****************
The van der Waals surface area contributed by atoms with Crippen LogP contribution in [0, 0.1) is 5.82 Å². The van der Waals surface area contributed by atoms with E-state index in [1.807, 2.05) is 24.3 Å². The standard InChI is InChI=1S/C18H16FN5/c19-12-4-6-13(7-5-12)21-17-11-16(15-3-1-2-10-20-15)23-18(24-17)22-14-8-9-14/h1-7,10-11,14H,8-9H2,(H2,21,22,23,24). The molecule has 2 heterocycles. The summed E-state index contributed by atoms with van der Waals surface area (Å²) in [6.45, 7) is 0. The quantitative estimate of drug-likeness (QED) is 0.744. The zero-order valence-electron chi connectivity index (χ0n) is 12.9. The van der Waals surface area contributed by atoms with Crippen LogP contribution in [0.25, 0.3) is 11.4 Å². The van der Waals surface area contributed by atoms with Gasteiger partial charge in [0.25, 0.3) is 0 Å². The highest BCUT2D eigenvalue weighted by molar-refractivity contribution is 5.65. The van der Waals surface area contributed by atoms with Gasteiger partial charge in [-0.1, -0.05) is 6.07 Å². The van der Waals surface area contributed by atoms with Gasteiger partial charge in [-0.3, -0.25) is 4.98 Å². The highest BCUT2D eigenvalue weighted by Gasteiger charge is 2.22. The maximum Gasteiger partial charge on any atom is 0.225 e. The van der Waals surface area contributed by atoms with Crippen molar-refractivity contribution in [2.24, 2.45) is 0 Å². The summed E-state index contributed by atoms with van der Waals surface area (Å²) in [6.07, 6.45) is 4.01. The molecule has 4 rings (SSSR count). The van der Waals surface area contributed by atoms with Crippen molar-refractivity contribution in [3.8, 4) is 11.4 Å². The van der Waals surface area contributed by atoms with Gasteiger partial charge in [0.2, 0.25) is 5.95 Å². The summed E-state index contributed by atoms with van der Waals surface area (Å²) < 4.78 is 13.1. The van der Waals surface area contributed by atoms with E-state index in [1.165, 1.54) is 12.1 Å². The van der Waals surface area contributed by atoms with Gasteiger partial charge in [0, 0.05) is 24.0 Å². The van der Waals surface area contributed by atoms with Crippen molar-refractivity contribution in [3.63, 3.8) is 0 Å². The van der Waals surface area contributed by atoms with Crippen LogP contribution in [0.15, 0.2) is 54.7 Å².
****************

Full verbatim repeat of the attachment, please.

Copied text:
The van der Waals surface area contributed by atoms with Crippen LogP contribution in [0, 0.1) is 5.82 Å². The van der Waals surface area contributed by atoms with E-state index in [1.807, 2.05) is 24.3 Å². The standard InChI is InChI=1S/C18H16FN5/c19-12-4-6-13(7-5-12)21-17-11-16(15-3-1-2-10-20-15)23-18(24-17)22-14-8-9-14/h1-7,10-11,14H,8-9H2,(H2,21,22,23,24). The molecule has 2 heterocycles. The summed E-state index contributed by atoms with van der Waals surface area (Å²) in [6.45, 7) is 0. The quantitative estimate of drug-likeness (QED) is 0.744. The zero-order valence-electron chi connectivity index (χ0n) is 12.9. The van der Waals surface area contributed by atoms with Crippen LogP contribution in [0.25, 0.3) is 11.4 Å². The van der Waals surface area contributed by atoms with Gasteiger partial charge in [0.25, 0.3) is 0 Å². The highest BCUT2D eigenvalue weighted by molar-refractivity contribution is 5.65. The van der Waals surface area contributed by atoms with Gasteiger partial charge in [-0.1, -0.05) is 6.07 Å². The van der Waals surface area contributed by atoms with Gasteiger partial charge in [-0.3, -0.25) is 4.98 Å². The highest BCUT2D eigenvalue weighted by Gasteiger charge is 2.22. The maximum Gasteiger partial charge on any atom is 0.225 e. The van der Waals surface area contributed by atoms with Crippen molar-refractivity contribution in [2.24, 2.45) is 0 Å². The summed E-state index contributed by atoms with van der Waals surface area (Å²) in [6.07, 6.45) is 4.01. The molecule has 4 rings (SSSR count). The van der Waals surface area contributed by atoms with Crippen molar-refractivity contribution in [3.8, 4) is 11.4 Å². The van der Waals surface area contributed by atoms with Gasteiger partial charge in [0.2, 0.25) is 5.95 Å². The summed E-state index contributed by atoms with van der Waals surface area (Å²) < 4.78 is 13.1. The van der Waals surface area contributed by atoms with E-state index in [1.165, 1.54) is 12.1 Å². The van der Waals surface area contributed by atoms with Gasteiger partial charge in [0, 0.05) is 24.0 Å². The van der Waals surface area contributed by atoms with Crippen molar-refractivity contribution in [3.63, 3.8) is 0 Å². The van der Waals surface area contributed by atoms with Crippen LogP contribution in [0.15, 0.2) is 54.7 Å².